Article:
A Memphis, Tenn., woman is still in shock after she says her doctor greeted her by calling her an insulting, racially charged name during a visit on July 11.
Lexi Carter said that Dr. James Turner came up to her in the waiting room and said, “Hi Aunt Jemima,” WMC Action News 5 reports.
“I haven’t slept. I haven’t—I haven’t really been able to deal with this,” Carter said. “It’s just the most horrible feeling, really, and I try to understand it and I don’t understand it.
“I was just sitting there waiting to be seen, and he walked in,” Carter added. “He had a young girl, physician’s assistant trainee, a student with him, and he looked at me and he goes, ‘Hi, Aunt Jemima.’”
Carter said that Turner did not apologize at the time, and that he also used the term more than once.
“It was an insult; racial, ethnic insult; a joke. It’s putting me on a level of someone who is subservient with a smile—kind of Stepin Fetchit. It was very derogatory, very demeaning. Especially for someone who prides myself in being none of that,” an obviously shaken Carter said.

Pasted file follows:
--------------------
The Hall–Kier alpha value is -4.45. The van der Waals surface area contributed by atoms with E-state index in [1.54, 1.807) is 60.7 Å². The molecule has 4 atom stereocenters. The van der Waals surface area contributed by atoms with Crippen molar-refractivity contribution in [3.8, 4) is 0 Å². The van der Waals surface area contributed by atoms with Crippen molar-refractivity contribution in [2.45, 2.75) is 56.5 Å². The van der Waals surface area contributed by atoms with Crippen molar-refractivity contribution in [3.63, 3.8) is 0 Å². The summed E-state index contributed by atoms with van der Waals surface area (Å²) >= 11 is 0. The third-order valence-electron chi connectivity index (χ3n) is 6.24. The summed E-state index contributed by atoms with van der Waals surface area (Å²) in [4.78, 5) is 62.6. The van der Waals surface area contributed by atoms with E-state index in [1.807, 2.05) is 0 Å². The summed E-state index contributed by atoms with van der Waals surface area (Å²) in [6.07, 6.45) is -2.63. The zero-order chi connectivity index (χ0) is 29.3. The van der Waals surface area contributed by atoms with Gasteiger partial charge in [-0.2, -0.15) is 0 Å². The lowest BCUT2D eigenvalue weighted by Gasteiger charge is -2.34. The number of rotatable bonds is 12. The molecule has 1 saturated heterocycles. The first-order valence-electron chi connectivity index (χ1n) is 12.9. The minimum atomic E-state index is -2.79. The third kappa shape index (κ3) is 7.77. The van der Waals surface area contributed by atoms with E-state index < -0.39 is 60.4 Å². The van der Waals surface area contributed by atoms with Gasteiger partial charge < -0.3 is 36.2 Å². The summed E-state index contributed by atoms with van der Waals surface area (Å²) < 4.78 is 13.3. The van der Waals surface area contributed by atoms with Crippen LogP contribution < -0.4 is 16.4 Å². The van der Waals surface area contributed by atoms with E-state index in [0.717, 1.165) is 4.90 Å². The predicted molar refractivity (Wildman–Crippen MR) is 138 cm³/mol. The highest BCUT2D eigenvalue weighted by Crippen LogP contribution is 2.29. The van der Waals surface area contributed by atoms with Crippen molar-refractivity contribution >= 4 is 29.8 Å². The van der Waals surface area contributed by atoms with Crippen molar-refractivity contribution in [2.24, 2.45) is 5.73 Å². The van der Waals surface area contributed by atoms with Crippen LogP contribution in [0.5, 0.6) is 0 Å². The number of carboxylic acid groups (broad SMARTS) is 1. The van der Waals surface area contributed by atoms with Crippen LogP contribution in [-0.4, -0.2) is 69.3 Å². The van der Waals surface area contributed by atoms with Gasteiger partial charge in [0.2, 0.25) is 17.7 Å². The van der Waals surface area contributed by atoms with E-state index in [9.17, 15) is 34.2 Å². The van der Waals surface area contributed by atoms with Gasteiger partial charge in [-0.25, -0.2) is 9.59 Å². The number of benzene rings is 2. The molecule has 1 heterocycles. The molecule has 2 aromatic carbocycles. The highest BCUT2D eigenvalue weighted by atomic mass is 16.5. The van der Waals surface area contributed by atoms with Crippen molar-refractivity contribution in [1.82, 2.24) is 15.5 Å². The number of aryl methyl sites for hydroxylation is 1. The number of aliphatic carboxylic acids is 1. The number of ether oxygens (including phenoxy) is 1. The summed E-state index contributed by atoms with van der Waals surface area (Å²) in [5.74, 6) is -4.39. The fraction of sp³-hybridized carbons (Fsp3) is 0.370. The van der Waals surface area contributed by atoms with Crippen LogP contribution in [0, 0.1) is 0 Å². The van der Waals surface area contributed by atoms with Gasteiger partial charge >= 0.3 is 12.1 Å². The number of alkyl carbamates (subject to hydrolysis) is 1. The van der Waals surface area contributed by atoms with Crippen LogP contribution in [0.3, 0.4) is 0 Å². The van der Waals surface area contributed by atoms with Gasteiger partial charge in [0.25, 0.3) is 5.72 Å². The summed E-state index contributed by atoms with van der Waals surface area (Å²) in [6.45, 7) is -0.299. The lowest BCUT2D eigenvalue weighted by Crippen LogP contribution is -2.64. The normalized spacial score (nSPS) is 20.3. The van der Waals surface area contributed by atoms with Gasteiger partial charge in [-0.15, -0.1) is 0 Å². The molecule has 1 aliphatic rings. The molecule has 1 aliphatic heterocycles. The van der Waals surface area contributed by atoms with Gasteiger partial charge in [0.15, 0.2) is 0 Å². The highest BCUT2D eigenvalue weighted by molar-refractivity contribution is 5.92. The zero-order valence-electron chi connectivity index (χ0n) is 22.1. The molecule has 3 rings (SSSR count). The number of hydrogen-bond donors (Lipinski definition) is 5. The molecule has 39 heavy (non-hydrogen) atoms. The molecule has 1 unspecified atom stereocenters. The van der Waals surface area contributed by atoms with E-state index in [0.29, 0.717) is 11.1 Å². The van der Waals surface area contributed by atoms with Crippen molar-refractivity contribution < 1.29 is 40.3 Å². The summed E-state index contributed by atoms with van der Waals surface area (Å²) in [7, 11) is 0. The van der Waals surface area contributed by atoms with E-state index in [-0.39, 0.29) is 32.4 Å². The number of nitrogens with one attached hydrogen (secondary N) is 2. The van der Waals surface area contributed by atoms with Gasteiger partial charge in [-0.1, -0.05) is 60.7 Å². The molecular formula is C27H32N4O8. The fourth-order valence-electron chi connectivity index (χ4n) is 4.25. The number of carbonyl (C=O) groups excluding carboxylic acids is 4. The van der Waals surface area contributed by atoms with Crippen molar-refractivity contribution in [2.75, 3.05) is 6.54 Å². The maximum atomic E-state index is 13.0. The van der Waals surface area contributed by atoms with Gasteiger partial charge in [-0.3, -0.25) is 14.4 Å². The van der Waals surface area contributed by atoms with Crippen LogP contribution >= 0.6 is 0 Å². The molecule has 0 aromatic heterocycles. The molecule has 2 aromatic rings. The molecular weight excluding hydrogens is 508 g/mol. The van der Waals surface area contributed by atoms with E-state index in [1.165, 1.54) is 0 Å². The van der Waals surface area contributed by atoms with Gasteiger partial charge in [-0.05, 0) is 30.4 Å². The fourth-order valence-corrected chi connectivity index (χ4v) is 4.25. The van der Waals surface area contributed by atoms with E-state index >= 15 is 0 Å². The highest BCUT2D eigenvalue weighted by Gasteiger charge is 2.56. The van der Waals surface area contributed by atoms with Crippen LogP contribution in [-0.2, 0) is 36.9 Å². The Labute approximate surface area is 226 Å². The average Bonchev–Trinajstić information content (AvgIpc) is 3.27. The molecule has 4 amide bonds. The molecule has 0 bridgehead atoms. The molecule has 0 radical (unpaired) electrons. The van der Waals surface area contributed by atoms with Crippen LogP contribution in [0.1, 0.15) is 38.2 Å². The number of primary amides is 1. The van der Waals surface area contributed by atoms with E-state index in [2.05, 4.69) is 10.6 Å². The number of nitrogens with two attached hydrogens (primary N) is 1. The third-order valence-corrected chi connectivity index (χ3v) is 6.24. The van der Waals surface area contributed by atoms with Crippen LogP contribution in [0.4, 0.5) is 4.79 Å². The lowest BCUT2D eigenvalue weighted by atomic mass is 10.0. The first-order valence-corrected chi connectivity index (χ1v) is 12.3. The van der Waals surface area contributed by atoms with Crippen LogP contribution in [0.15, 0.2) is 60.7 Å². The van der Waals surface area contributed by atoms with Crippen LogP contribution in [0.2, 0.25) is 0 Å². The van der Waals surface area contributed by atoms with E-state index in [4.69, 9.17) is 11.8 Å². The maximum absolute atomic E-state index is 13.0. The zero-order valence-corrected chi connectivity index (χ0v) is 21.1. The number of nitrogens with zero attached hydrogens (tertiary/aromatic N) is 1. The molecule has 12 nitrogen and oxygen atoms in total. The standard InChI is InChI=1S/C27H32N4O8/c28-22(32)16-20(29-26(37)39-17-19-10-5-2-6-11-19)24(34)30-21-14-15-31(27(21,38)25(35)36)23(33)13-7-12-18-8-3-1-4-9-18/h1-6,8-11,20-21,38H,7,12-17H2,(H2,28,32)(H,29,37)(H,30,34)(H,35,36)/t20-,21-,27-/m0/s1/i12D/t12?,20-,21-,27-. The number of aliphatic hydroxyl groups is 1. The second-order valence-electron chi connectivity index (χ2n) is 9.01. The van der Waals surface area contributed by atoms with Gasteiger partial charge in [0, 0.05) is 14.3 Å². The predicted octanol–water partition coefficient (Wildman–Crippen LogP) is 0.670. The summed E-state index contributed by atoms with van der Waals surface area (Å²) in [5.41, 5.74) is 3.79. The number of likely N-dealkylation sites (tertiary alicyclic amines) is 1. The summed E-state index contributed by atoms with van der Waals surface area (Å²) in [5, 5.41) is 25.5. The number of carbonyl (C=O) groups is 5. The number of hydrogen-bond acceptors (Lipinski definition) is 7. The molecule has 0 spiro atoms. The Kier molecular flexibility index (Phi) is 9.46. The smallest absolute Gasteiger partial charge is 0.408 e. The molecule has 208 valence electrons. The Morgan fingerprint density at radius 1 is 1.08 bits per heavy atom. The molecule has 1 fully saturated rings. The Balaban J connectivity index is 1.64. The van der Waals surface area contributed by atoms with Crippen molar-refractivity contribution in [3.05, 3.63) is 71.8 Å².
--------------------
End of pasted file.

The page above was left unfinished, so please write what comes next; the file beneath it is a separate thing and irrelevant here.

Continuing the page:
Most of us are, at the very least, familiar with the Aunt Jemima brand of breakfast foods that is owned by the Quaker Oats Co. The brand debuted in 1889 and featured as its face a stereotypical image of a black servant woman. The term evolved to become one that is considered demeaning and racist, referencing a servile black woman.
Back in 2014, as WMC notes, Quaker Oats was sued by the descendants of two women the company used to create the brand, but that lawsuit was dismissed in February.
As for the doctor, who had a bad case of putting his foot in his mouth, he issued an apology, acknowledging that he used the term.
The statement read:
Ms. Carter is one of our very dear patients and has been for years. She is one of many African-American patients and I count it a privilege to be their doctor. Anything I said that tarnishes that image and my respect for her was a misspoken blunder on my part and was not intended to show disrespect for Ms. Carter. I am very sorry for that misunderstanding.
However, Carter feels that it’s a little too late, and says she plans to file a formal complaint with the state medical board.
Read more at WMC Action News 5.